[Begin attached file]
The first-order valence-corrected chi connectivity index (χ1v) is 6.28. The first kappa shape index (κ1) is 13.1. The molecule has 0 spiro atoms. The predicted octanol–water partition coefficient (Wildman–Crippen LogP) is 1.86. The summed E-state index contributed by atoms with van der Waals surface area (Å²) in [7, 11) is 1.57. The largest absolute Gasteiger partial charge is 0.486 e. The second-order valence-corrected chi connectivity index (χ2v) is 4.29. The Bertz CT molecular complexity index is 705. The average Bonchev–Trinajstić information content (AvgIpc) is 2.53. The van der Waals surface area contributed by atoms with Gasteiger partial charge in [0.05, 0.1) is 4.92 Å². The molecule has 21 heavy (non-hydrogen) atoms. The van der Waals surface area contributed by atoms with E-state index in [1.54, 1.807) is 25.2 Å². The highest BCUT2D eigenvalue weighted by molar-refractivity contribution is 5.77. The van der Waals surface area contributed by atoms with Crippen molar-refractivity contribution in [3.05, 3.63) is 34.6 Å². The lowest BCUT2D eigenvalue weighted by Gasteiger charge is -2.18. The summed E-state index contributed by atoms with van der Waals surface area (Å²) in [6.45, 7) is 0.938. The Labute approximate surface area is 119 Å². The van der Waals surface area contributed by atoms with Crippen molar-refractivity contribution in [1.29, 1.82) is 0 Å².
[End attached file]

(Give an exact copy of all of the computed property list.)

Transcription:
The first-order valence-corrected chi connectivity index (χ1v) is 6.28. The first kappa shape index (κ1) is 13.1. The molecule has 0 spiro atoms. The predicted octanol–water partition coefficient (Wildman–Crippen LogP) is 1.86. The summed E-state index contributed by atoms with van der Waals surface area (Å²) in [7, 11) is 1.57. The largest absolute Gasteiger partial charge is 0.486 e. The second-order valence-corrected chi connectivity index (χ2v) is 4.29. The Bertz CT molecular complexity index is 705. The average Bonchev–Trinajstić information content (AvgIpc) is 2.53. The van der Waals surface area contributed by atoms with Gasteiger partial charge in [0.05, 0.1) is 4.92 Å². The molecule has 21 heavy (non-hydrogen) atoms. The van der Waals surface area contributed by atoms with E-state index in [1.54, 1.807) is 25.2 Å². The highest BCUT2D eigenvalue weighted by molar-refractivity contribution is 5.77. The van der Waals surface area contributed by atoms with Crippen molar-refractivity contribution in [3.05, 3.63) is 34.6 Å². The lowest BCUT2D eigenvalue weighted by Gasteiger charge is -2.18. The summed E-state index contributed by atoms with van der Waals surface area (Å²) in [6.45, 7) is 0.938. The Labute approximate surface area is 119 Å². The van der Waals surface area contributed by atoms with Crippen molar-refractivity contribution in [1.29, 1.82) is 0 Å².